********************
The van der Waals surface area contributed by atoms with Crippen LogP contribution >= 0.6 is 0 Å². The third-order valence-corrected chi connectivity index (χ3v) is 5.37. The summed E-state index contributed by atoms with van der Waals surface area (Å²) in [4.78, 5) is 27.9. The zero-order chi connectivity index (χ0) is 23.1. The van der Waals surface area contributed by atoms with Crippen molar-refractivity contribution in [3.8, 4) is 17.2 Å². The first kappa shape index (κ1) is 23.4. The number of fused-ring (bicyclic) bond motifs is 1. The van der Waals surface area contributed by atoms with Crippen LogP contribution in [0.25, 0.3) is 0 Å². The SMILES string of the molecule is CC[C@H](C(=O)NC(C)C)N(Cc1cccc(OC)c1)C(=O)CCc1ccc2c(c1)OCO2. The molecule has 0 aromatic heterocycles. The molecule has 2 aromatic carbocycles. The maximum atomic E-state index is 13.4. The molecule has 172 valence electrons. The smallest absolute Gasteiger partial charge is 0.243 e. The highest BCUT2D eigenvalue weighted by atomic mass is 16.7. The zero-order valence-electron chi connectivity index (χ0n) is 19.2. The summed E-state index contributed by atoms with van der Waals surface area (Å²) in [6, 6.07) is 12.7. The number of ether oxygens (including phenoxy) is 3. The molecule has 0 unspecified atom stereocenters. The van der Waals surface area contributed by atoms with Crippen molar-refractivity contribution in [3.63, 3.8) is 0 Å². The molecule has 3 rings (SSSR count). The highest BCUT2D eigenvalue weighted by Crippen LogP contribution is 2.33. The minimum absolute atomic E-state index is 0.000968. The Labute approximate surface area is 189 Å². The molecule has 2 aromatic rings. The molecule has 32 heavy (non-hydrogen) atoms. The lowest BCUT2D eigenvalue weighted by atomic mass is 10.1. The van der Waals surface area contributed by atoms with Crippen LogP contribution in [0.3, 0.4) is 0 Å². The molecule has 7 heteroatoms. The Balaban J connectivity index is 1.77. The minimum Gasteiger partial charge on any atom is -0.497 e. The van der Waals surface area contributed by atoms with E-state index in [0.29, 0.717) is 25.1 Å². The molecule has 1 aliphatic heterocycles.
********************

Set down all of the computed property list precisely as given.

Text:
The van der Waals surface area contributed by atoms with Crippen LogP contribution >= 0.6 is 0 Å². The third-order valence-corrected chi connectivity index (χ3v) is 5.37. The summed E-state index contributed by atoms with van der Waals surface area (Å²) in [4.78, 5) is 27.9. The zero-order chi connectivity index (χ0) is 23.1. The van der Waals surface area contributed by atoms with Crippen molar-refractivity contribution in [3.8, 4) is 17.2 Å². The first kappa shape index (κ1) is 23.4. The number of fused-ring (bicyclic) bond motifs is 1. The van der Waals surface area contributed by atoms with Crippen LogP contribution in [0.25, 0.3) is 0 Å². The SMILES string of the molecule is CC[C@H](C(=O)NC(C)C)N(Cc1cccc(OC)c1)C(=O)CCc1ccc2c(c1)OCO2. The molecule has 0 aromatic heterocycles. The molecule has 2 aromatic carbocycles. The maximum atomic E-state index is 13.4. The molecule has 172 valence electrons. The smallest absolute Gasteiger partial charge is 0.243 e. The highest BCUT2D eigenvalue weighted by atomic mass is 16.7. The zero-order valence-electron chi connectivity index (χ0n) is 19.2. The summed E-state index contributed by atoms with van der Waals surface area (Å²) in [6, 6.07) is 12.7. The number of ether oxygens (including phenoxy) is 3. The molecule has 0 unspecified atom stereocenters. The van der Waals surface area contributed by atoms with Crippen molar-refractivity contribution in [3.63, 3.8) is 0 Å². The molecule has 3 rings (SSSR count). The highest BCUT2D eigenvalue weighted by Crippen LogP contribution is 2.33. The minimum absolute atomic E-state index is 0.000968. The Labute approximate surface area is 189 Å². The molecule has 2 aromatic rings. The molecule has 32 heavy (non-hydrogen) atoms. The lowest BCUT2D eigenvalue weighted by atomic mass is 10.1. The van der Waals surface area contributed by atoms with Crippen LogP contribution in [0.3, 0.4) is 0 Å². The molecule has 7 heteroatoms. The Balaban J connectivity index is 1.77. The minimum Gasteiger partial charge on any atom is -0.497 e. The van der Waals surface area contributed by atoms with E-state index in [0.29, 0.717) is 25.1 Å². The molecule has 1 aliphatic heterocycles.